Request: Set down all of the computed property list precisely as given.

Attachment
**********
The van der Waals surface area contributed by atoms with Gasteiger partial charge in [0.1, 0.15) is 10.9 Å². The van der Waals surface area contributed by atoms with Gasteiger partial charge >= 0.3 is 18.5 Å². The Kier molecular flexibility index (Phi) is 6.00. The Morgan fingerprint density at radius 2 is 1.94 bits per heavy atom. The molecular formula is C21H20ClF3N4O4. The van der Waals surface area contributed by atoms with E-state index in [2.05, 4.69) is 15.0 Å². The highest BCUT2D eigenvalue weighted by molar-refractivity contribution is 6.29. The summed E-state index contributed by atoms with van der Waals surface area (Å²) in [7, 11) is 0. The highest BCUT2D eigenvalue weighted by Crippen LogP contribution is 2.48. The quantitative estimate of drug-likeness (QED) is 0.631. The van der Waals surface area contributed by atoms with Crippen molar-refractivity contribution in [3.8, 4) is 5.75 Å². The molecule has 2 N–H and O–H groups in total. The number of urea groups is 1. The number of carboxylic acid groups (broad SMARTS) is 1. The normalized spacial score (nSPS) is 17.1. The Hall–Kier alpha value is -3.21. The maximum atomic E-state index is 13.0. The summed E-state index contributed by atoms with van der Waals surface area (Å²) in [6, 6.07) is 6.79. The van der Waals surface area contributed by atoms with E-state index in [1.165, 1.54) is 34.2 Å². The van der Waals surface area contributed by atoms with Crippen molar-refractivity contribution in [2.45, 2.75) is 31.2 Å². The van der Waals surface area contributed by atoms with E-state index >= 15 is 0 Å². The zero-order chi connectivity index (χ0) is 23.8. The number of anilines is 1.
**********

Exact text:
The van der Waals surface area contributed by atoms with Gasteiger partial charge in [0.1, 0.15) is 10.9 Å². The van der Waals surface area contributed by atoms with Gasteiger partial charge >= 0.3 is 18.5 Å². The Kier molecular flexibility index (Phi) is 6.00. The Morgan fingerprint density at radius 2 is 1.94 bits per heavy atom. The molecular formula is C21H20ClF3N4O4. The van der Waals surface area contributed by atoms with E-state index in [2.05, 4.69) is 15.0 Å². The highest BCUT2D eigenvalue weighted by molar-refractivity contribution is 6.29. The summed E-state index contributed by atoms with van der Waals surface area (Å²) in [7, 11) is 0. The highest BCUT2D eigenvalue weighted by Crippen LogP contribution is 2.48. The quantitative estimate of drug-likeness (QED) is 0.631. The van der Waals surface area contributed by atoms with Crippen molar-refractivity contribution in [3.8, 4) is 5.75 Å². The molecule has 2 N–H and O–H groups in total. The number of urea groups is 1. The number of carboxylic acid groups (broad SMARTS) is 1. The normalized spacial score (nSPS) is 17.1. The Hall–Kier alpha value is -3.21. The maximum atomic E-state index is 13.0. The summed E-state index contributed by atoms with van der Waals surface area (Å²) in [6, 6.07) is 6.79. The van der Waals surface area contributed by atoms with E-state index in [1.165, 1.54) is 34.2 Å². The van der Waals surface area contributed by atoms with Crippen molar-refractivity contribution in [2.45, 2.75) is 31.2 Å². The van der Waals surface area contributed by atoms with E-state index >= 15 is 0 Å². The zero-order chi connectivity index (χ0) is 23.8. The number of anilines is 1.